Environmental factors are main causes of NCDs with 12.6 million deaths a year linked to the environment

A new World Health Organization (WHO) report highlights the links between air pollution and the epidemic of non-communicable diseases  (also called NCDs) that is affecting people worldwide.

Heart disease, stroke, lung disease and cancers, are among the top five causes of death today, and one-quarter to one-third of deaths from these diseases are due to air pollution according to the WHO estimates. 

All in all, ambient (outdoor) and household (indoor) air pollution caused more than 6 million deaths from these diseases in 2012.

Noncommunicable diseases are often associated with preventable risk factors like physical inactivity, unhealthy diet and the harmful use of alcohol and tobacco. What is less well known is that environmental factors are also main causes.

The importance of environmental factors as “health risks” has increased in past decades as public health campaigns gained ground against many infectious disease threats. At the same time, peoples’ diets changed, physical activity levels decreased and developing cities have experienced rapid growth, with high levels of air pollution from traffic, waste and industrial sources.   

The report, ‘Preventing Noncommunicable Diseases (NCDs) by Reducing Environmental Risk Factors’, says globally 23% of all deaths could be prevented through healthier environments. Children are most at risk with growing evidence indicating that early life exposure to environmental risks like chemicals and air pollutants increases the lifetime risk of developing NCDs.  

Air pollution is the leading environmental health risk humans now face. Worldwide, almost one third of the cardiovascular disease burden is attributable to indoor and outdoor air pollution (17% and 13% respectively), second-hand tobacco smoke (3%) and exposure to lead (2%). Globally 29% of chronic obstructive pulmonary disease (COPD) deaths are attributable to indoor air pollution, 8% to outdoor air pollution and 11% in workplaces. 

The WHO recommends a number of strategies to limit pollution, including many that Climate and Clean Air Coalition initiatives are also addressing, like limiting industrial emissions and moving to clean energy sources, and clean and efficient transport. The report also recommends reducing exposure to ionizing and ultra-violet radiation, and chemicals like solvents, pesticides, asbestos and formaldehyde to prevent lung and other cancers.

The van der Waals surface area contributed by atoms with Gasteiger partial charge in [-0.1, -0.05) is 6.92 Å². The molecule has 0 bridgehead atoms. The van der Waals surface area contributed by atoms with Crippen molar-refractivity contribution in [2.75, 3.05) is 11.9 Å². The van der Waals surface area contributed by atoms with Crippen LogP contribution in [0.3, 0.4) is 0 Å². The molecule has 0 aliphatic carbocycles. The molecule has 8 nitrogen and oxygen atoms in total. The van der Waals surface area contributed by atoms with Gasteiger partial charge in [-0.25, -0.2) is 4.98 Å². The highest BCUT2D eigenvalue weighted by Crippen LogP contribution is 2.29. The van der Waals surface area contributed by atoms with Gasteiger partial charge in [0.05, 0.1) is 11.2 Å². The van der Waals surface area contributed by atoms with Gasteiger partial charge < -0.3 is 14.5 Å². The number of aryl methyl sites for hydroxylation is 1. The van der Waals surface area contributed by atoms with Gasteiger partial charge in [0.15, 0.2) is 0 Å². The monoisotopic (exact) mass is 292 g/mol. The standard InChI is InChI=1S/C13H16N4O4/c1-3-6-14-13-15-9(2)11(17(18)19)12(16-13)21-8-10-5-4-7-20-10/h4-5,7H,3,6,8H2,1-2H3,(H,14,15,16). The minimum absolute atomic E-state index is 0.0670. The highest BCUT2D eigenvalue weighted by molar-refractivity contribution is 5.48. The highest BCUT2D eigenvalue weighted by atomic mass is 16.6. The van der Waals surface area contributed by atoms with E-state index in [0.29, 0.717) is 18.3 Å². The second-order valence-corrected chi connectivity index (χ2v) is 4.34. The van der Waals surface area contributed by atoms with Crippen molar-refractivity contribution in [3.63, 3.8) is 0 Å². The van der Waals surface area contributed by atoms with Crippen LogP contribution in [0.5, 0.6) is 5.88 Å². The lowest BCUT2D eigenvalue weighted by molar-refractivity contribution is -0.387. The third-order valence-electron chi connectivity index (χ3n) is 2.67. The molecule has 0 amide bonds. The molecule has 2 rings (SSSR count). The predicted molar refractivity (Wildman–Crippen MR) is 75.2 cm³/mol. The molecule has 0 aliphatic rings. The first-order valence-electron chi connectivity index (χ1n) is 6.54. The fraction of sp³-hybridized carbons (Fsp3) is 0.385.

The report provides a number of examples of how pollution reduction strategies can make difference. These include:

  • During the 2008 Beijing Olympics air pollution was decreased through measures like traffic control, shutting down highly polluting factories, and changing coal fired boilers to natural gas. These actions were associated with a decrease in cardiovascular mortality.
  • The United Kingdom and countries in Eastern/Central Europe showed a decrease in lung cancer after switching from solid to non-solid fuels in stoves.
  • Compact cities – which have a higher population density, greater public transport use, combined with walking and cycling – show significantly reduced disease rates, in particular from cardiovascular disease.

 

The Climate and Clean Air Coalition’s initiatives aim to reduce dangerous indoor and outdoor air pollution by promoting cleaner transport options through its diesel initiative, reducing agricultural emissions from burning and livestock, the proper disposal of municipal solid waste, reducing industrial air pollution from the brick sector, and by providing cleaner household energy and access to improved lighting, cooking and heating products. The Coalition supports governments through institutional strengthening and planning and works with leading development banks and other financial institutions on strategies to finance action to improve air quality.

The Coalition is a lead partner in BreatheLife a global campaign – led by the WHO and UN Environment – to mobilize cities and individuals to protect health and the environment from air pollution. Cities, subregions and national governments are encouraged to join the BreatheLife Network to support action to achieve WHO Air Quality Guidelines by 2030. Learn more about the BreatheLife campaign at BreatheLife2030.org

The report is the third in a series of reports based on data from the publication “Preventing disease through healthy environments”. The two previous reports are: “Don’t pollute my future” and “The public health impacts of chemicals”.

Download the report from the WHO website here

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